Since Dave had a long weekend and we didn’t plan far enough in advance to take a flight anywhere, we decided to go to Santa Cruz last week, Martin Luther King Jr Day, to commemorate the civil rights movement properly. We celebrated our right as an inter-racial couple to drive through the mountains to the ocean and enjoy a nice seafood dinner. Apparently, the powers-that-be wanted us to work for it.
Our journey started out with a near-empty tank of gas and an overwhelming confidence that we’d make it to the Costco in Santa Cruz, for the cheapest gas around, before it ran dry. It wasn’t that we didn’t realize that Santa Cruz was nearly a full hour away or that the needle on our gas gauge goes from a quarter tank to the abyss beneath the E line in record time, but I think our ignorance stemmed from an urban-ingrained assumption that gas is to be found everywhere. In our ethereal fantasies, gas stations lined the gold-paved roads that branched from the well-traveled mountain pass, helpful strangers carried full gas cans in the backs of their hybrids and Smart cars, and the twisting turning freeway that crossed the mountain with a 50 MPH speed limit was not at all dangerous for a couple in a stalled car stuck in the middle of the road.
As we climbed further and further up the mountain, and the needle inched closer and closer to empty I rehearsed the moment of momentum loss, constantly searching the side of the road for turn-offs. Dave urged the GPS to find the closest station and successfully tracked one down…seven miles away. We might make it, we both reassured each other glancing hesitantly at the falling rain we’d have to brave for continuous miles if our hope turned out to be in vain.
Suddenly, we came upon our worst gas-guzzling fear incarnate. No, not a Hummer. A traffic jam. I suppressed a fit of panic and told myself that if the car killed now we were less likely to be pummeled from behind by an unsuspecting motorist and it would be in the interest of everyone stuck behind our lifeless engine to either donate some gas or give us a push. Pulling myself out of the hypothetical, I made note that we had not, in fact, moved an inch for quite a while. That’s when I got smart and cut the gas.
The two lines of traffic began inching to their respective sides of the road like giant meandering snakes to allow one emergency vehicle after the other to pass swiftly along the middle of the two-lane road. Fifteen minutes later the ambulances, fire engines, and police cruisers were still creeping up behind us sporadically until there must have been a total of nearly a dozen emergency crews working to sort out the ordeal. That’s when we realized this was more than just a fender-bender, we were going to be stuck here for a while, the guy in front of us was wandering off in the rainy woods to relieve himself, and I had a great line of site to the line of traffic weaving it’s way through the summit of the mountain.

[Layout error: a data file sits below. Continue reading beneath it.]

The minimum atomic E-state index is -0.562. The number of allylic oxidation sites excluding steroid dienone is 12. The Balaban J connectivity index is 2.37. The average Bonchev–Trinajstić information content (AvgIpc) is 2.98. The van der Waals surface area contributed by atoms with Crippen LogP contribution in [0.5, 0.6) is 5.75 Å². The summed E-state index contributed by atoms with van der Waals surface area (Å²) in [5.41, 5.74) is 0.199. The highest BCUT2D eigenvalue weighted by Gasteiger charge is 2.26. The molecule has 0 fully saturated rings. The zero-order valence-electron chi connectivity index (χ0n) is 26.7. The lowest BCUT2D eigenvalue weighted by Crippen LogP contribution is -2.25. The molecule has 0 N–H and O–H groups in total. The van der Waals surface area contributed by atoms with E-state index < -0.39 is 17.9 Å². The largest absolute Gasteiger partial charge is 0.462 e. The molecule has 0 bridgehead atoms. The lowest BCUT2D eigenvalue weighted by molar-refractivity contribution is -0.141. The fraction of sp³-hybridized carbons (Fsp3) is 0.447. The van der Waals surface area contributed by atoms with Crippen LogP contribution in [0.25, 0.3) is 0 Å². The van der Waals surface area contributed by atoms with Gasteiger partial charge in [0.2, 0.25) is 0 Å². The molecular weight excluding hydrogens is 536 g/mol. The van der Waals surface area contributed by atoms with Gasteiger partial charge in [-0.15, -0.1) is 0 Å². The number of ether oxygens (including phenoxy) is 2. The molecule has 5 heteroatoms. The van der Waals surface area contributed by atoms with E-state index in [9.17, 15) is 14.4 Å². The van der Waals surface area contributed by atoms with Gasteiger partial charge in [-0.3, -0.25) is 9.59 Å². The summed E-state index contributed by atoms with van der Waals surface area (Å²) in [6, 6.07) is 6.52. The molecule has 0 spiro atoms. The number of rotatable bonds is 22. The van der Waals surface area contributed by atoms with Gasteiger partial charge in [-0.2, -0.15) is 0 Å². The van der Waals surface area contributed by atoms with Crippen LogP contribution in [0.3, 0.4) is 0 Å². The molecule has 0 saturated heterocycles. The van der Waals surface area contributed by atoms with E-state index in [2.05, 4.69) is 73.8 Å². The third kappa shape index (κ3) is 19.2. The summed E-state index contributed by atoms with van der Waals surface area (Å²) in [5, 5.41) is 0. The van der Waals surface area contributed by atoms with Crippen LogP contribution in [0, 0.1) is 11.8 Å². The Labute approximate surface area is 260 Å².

*Can you spot the Porsches? I found two.
About an hour after traffic slowed to a halt, the last of the cop cars pulled away and the line of cars starting moving again. Remembering my nearly bone-dry tank of gas, I waited patiently until the U-Haul in front of me was clearly moving before starting my engine. Winding back up from the hour-long pit stop, I once again began to freak thinking I may potentially cause yet another traffic-blocking accident. As luck would have it, we had already reached the summit, which meant it was nearly downhill from there. I spent almost all of the next 15-20 minutes in neutral, overjoyed by the obsoleteness of my gas pedal and amazed at the quarter tank of gas suddenly swelling in my tank from our new downward orientation. Risk-takers that we are, we decided our newfound gas meant that we could skip the closest gas station and swing the long haul to Costco after all.
Once in Santa Cruz, we settled in to a relatively calm seafood dinner at Miramar Fish Grotto on the wharf where we were seated next to an overzealous seagull and its starfish dinner that just wouldn’t give up!
Despite my newly realized fear of driving in the dark when it’s raining, the drive home was fairly uneventful save for our first brush with snowfall since moving to California. Unlike the photo from the previous link, the snow we encountered was of the slushier variety that melted upon contact with our windshield. Nevertheless, I felt a slight nervousness at being surrounded by cold-weather greenhorns and slowed to a more cautious pace to alleviate any erratic driving from my fair-weather highway companions.
In the end, we made it home safely with full bellies and yet another story to tell.